We continued up passed the Jamia Mosque, serving Hong Kong’s Muslim population and reached the top of the escalator to say we did.  We took the stairs down back to the apartment on Peel street, one of the little streets in Soho with a Chinese market of vendors selling various goods from fruits to dried fish. 

HONG KONGANS (OR IS IT “HONG KONGITES?”) are known for their offerings of world cuisine; almost every type of food is available, from hot dogs to vegetarian soybeans molded to feel and taste like hot dogs.  Out of the many options, we chose Nepalese and dined in air-conditioning away from the humidity of the night.  The four of us (Amy went home and Meg tagged along) got our Nepalese fill and then went off to Lan Kwai Fong, Hong Kong’s party district, about six blocks of bars and the characters that frequent them, from the host of one bar with incredible mutton chops to the wandering prostitute to the ambiguously gay man who looked like he might have been stood up on a date.  We drank out on the street with beers and people-watched for a bit — the ambiguously gay guy was waiting on the wrong corner the whole time — and then head back home.  You never really felt far from the party scene in the apartment building though because the elevator speaker was always playing a groovy lounge soundtrack to get you going.

At the end of a day, it was a great introduction to the pulse of Hong Kong life;  it had only been a day and I had already felt like I was one of the Hong Kongers, or Hong Kongans, or whatever it is that they’re called.

Next entry: A Day Away With A Big Buddha

Previous entry: Forgotten Names

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Comments for “Keeping Up With The Raichelsons”

  • Ahhh yes the Raichelsons are hard to keep up with!

    Posted by .(JavaScript must be enabled to view this email address)  on  09/17  at  06:49 AM

  • Actually, they’re called Hongkies…

    Posted by .(JavaScript must be enabled to view this email address)  on  09/17  at  08:04 AM

  • collect them all!!!

    ERIK - I guess the one show that you would appreciate back here in the States is VH1’s Best Week Ever.  It’s a recap of the week in pop culture…They do a recap every month too!  It’s the best!

    Posted by .(JavaScript must be enabled to view this email address)  on  09/17  at  05:50 PM

  • Ah yes… good old HK.

    Erik, did you notice a stark contrast between the post-modern office towers in the central district, and the old apartment buildings with airconditioners hanging from every window?

    Posted by .(JavaScript must be enabled to view this email address)  on  09/17  at  10:29 PM

  • TD0T:  I must say that the Chinese have really embraced the concept of air-conditioning since Beijing—unlike many other countries.  Now THAT’s progress.

    Posted by .(JavaScript must be enabled to view this email address)  on  09/18  at  03:50 AM

  • Hey Erik! Hows life in Hong Kong? Just got your post card from Lake Baikal - thanks . BTW is new zealand still in your plans? if yes, when? maybe we can meet up
    party on

    Posted by .(JavaScript must be enabled to view this email address)  on  09/18  at  09:35 AM

  • NAVID:  Hey man!  HK’s been great… I’m surprised that it’s not all big city life like I previously thought… 

    New Zealand should be in February sometime…

    Posted by .(JavaScript must be enabled to view this email address)  on  09/18  at  10:35 AM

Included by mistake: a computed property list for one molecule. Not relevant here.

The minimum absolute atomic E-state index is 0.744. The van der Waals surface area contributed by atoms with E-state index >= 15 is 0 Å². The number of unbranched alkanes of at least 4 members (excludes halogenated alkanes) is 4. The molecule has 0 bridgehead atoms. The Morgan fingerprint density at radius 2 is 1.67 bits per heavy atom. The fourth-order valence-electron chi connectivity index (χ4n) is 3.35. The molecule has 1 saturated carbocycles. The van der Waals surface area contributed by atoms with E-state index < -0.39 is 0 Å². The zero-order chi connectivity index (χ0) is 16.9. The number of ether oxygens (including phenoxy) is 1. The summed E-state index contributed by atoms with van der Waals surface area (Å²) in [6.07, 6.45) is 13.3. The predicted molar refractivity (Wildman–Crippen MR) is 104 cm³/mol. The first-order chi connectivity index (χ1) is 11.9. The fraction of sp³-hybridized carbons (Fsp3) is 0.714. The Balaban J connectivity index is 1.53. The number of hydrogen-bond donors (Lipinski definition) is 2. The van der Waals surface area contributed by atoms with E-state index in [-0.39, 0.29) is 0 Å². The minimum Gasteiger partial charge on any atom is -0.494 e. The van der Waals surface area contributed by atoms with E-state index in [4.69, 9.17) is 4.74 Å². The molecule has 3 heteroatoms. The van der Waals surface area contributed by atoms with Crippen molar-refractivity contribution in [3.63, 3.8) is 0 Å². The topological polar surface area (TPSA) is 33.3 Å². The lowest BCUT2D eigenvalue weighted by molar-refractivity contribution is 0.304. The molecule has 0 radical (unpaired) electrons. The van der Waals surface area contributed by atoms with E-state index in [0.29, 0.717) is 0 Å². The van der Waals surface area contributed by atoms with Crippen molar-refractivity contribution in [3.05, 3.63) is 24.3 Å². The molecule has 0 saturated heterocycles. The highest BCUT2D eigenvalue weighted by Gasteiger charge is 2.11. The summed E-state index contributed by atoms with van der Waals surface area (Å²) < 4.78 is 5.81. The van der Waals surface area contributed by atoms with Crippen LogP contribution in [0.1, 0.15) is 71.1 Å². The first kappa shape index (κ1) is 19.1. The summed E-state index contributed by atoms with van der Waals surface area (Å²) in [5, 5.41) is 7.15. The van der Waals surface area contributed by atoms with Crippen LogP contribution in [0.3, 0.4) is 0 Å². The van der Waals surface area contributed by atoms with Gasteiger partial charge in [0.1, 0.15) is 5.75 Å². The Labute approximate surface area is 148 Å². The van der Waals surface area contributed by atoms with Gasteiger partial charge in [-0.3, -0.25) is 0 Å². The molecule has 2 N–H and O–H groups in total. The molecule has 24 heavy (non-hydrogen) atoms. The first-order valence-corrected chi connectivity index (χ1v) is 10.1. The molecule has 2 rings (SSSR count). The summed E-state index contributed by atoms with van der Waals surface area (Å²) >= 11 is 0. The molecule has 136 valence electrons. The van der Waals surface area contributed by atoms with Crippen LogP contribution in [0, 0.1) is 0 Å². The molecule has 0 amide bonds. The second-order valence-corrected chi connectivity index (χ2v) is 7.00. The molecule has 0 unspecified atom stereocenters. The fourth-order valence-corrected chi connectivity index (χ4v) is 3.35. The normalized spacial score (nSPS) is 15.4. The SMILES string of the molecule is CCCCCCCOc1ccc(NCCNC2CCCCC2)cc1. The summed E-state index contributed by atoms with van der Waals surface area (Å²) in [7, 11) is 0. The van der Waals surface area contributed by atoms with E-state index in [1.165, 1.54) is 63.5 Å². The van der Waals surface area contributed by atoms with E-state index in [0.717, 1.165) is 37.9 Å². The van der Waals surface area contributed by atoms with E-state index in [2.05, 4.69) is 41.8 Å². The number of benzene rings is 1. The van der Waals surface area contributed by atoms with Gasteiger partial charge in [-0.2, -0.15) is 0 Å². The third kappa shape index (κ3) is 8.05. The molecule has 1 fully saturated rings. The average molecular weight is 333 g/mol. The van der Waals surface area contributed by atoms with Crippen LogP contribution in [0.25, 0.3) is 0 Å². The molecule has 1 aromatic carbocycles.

• I didn’t know that there was a mainland part to Hong Kong - learn something new from Erik each day!!

    Sounds like my journey to NYC - just lots of wandering around… glad you have a couch for a while. smile

    Posted by .(JavaScript must be enabled to view this email address)  on  09/18  at  11:22 AM

  • NOELLE:  “Hong Kong” is the SAR or the island or the city…  I guess like “New York” is the city, the county and the state…

    The Hong Kong SAR is comprised of a portion of mainland China which extends out to a peninsula, it’s “main” island (Hong Kong Island, sort of like Manhattan) and a bunch of other bigger islands—most of which are still comprised of countryside and beaches.

    Posted by .(JavaScript must be enabled to view this email address)  on  09/18  at  07:43 PM

  • “random monkey noises”? Can we get an audio sampling of THAT?

    Posted by .(JavaScript must be enabled to view this email address)  on  09/19  at  07:09 AM

  • Well Erik, if I were you, I’d have a long talk with Aviva & Moe… I ranked a private room when I visited them!!
    That was in Rochester, however…

    Considering a visit myself in the new year - want to go even more after reading your post - Thanks!!!

    Posted by .(JavaScript must be enabled to view this email address)  on  09/22  at  11:34 PM

  • KEN:  Glad to hear from you… Pass the word along.  Go to HK—you’ll just LOVE the elevator music…

    Posted by .(JavaScript must be enabled to view this email address)  on  09/23  at  05:14 PM

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This blog post is one of over 500 travel dispatches from the trip blog, "The Global Trip 2004: Sixteen Months Around The World (Or Until Money Runs Out, Whichever Comes First)," originally hosted by It chronicled a trip around the world from October 2003 to March 2005, which encompassed travel through thirty-seven countries in North America, South America, Africa, Europe, and Asia. It was this blog that "started it all," where Erik evolved and honed his style of travel blogging — it starts to come into focus around the time he arrives in Africa.

Praised and recommended by USA Today,, and readers of BootsnAll and Lonely Planet's Thorn Tree, The Global Trip blog was selected by the editors of PC Magazine for the "Top 100 Sites You Didn't Know You Couldn't Live Without" (in the travel category) in 2005.

Next entry:
A Day Away With A Big Buddha

Previous entry:
Forgotten Names